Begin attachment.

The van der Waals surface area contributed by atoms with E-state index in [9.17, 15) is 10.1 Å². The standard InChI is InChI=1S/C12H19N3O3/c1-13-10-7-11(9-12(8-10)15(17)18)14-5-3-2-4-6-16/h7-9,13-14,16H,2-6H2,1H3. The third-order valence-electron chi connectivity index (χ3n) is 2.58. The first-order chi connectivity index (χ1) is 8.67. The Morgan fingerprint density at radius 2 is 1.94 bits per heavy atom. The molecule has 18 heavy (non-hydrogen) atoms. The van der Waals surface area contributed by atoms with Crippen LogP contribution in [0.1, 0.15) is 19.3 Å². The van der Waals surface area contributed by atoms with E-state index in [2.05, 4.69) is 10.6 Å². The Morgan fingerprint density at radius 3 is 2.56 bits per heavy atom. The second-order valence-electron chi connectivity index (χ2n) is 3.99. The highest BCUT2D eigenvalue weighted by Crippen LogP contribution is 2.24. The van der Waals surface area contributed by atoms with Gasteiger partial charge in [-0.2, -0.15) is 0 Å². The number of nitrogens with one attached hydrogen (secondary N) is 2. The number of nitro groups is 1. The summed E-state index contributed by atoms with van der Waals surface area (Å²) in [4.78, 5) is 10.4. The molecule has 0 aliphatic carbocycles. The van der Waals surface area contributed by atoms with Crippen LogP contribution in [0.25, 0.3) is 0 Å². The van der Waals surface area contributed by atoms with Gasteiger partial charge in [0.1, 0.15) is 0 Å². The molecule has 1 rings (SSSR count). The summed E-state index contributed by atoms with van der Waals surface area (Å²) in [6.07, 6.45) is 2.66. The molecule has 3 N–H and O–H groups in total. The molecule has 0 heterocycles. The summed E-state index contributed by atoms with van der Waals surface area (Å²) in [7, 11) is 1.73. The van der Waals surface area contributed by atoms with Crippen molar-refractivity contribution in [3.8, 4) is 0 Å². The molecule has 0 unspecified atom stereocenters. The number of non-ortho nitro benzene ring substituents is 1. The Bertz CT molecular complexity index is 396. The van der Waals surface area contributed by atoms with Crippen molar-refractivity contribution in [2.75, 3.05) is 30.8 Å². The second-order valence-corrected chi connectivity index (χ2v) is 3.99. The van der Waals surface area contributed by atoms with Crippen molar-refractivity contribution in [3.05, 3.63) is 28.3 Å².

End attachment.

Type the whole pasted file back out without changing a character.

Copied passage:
The van der Waals surface area contributed by atoms with E-state index in [9.17, 15) is 10.1 Å². The standard InChI is InChI=1S/C12H19N3O3/c1-13-10-7-11(9-12(8-10)15(17)18)14-5-3-2-4-6-16/h7-9,13-14,16H,2-6H2,1H3. The third-order valence-electron chi connectivity index (χ3n) is 2.58. The first-order chi connectivity index (χ1) is 8.67. The Morgan fingerprint density at radius 2 is 1.94 bits per heavy atom. The molecule has 18 heavy (non-hydrogen) atoms. The van der Waals surface area contributed by atoms with Crippen LogP contribution in [0.1, 0.15) is 19.3 Å². The van der Waals surface area contributed by atoms with E-state index in [2.05, 4.69) is 10.6 Å². The Morgan fingerprint density at radius 3 is 2.56 bits per heavy atom. The second-order valence-electron chi connectivity index (χ2n) is 3.99. The highest BCUT2D eigenvalue weighted by Crippen LogP contribution is 2.24. The van der Waals surface area contributed by atoms with Gasteiger partial charge in [-0.2, -0.15) is 0 Å². The number of nitrogens with one attached hydrogen (secondary N) is 2. The number of nitro groups is 1. The summed E-state index contributed by atoms with van der Waals surface area (Å²) in [4.78, 5) is 10.4. The molecule has 0 aliphatic carbocycles. The van der Waals surface area contributed by atoms with Crippen LogP contribution in [0.25, 0.3) is 0 Å². The van der Waals surface area contributed by atoms with Gasteiger partial charge in [0.1, 0.15) is 0 Å². The molecule has 1 rings (SSSR count). The summed E-state index contributed by atoms with van der Waals surface area (Å²) in [6.07, 6.45) is 2.66. The molecule has 3 N–H and O–H groups in total. The molecule has 0 heterocycles. The summed E-state index contributed by atoms with van der Waals surface area (Å²) in [7, 11) is 1.73. The van der Waals surface area contributed by atoms with Crippen molar-refractivity contribution in [3.8, 4) is 0 Å². The molecule has 0 unspecified atom stereocenters. The number of non-ortho nitro benzene ring substituents is 1. The Bertz CT molecular complexity index is 396. The van der Waals surface area contributed by atoms with Crippen molar-refractivity contribution in [2.75, 3.05) is 30.8 Å². The second-order valence-corrected chi connectivity index (χ2v) is 3.99. The van der Waals surface area contributed by atoms with Crippen molar-refractivity contribution in [3.05, 3.63) is 28.3 Å².